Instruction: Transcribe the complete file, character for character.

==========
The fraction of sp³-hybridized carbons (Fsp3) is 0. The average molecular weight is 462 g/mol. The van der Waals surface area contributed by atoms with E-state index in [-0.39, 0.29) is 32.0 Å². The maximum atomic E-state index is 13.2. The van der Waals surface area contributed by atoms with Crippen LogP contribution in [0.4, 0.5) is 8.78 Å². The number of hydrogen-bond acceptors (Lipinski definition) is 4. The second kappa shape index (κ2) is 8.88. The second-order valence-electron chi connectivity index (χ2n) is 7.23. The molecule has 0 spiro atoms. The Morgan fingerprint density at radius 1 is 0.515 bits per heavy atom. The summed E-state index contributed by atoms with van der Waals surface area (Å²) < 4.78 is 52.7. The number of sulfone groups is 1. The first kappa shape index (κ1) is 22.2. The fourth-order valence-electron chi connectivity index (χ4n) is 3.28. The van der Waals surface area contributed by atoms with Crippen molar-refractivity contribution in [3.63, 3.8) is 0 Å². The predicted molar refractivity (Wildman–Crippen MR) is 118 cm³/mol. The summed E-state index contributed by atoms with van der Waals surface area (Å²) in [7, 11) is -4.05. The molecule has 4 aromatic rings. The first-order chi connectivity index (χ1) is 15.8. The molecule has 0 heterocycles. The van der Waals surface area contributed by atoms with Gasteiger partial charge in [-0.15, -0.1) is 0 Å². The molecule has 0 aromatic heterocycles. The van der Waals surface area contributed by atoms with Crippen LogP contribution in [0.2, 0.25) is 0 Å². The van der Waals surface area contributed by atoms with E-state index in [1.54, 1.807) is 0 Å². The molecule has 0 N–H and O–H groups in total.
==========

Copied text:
The fraction of sp³-hybridized carbons (Fsp3) is 0. The average molecular weight is 462 g/mol. The van der Waals surface area contributed by atoms with E-state index in [-0.39, 0.29) is 32.0 Å². The maximum atomic E-state index is 13.2. The van der Waals surface area contributed by atoms with Crippen LogP contribution in [0.4, 0.5) is 8.78 Å². The number of hydrogen-bond acceptors (Lipinski definition) is 4. The second kappa shape index (κ2) is 8.88. The second-order valence-electron chi connectivity index (χ2n) is 7.23. The molecule has 0 spiro atoms. The Morgan fingerprint density at radius 1 is 0.515 bits per heavy atom. The summed E-state index contributed by atoms with van der Waals surface area (Å²) < 4.78 is 52.7. The number of sulfone groups is 1. The first kappa shape index (κ1) is 22.2. The fourth-order valence-electron chi connectivity index (χ4n) is 3.28. The van der Waals surface area contributed by atoms with Crippen molar-refractivity contribution in [3.63, 3.8) is 0 Å². The predicted molar refractivity (Wildman–Crippen MR) is 118 cm³/mol. The summed E-state index contributed by atoms with van der Waals surface area (Å²) in [7, 11) is -4.05. The molecule has 4 aromatic rings. The first-order chi connectivity index (χ1) is 15.8. The molecule has 0 heterocycles. The van der Waals surface area contributed by atoms with Gasteiger partial charge in [-0.15, -0.1) is 0 Å². The molecule has 0 aromatic heterocycles. The van der Waals surface area contributed by atoms with Crippen LogP contribution in [0.2, 0.25) is 0 Å². The van der Waals surface area contributed by atoms with E-state index in [1.54, 1.807) is 0 Å². The molecule has 0 N–H and O–H groups in total.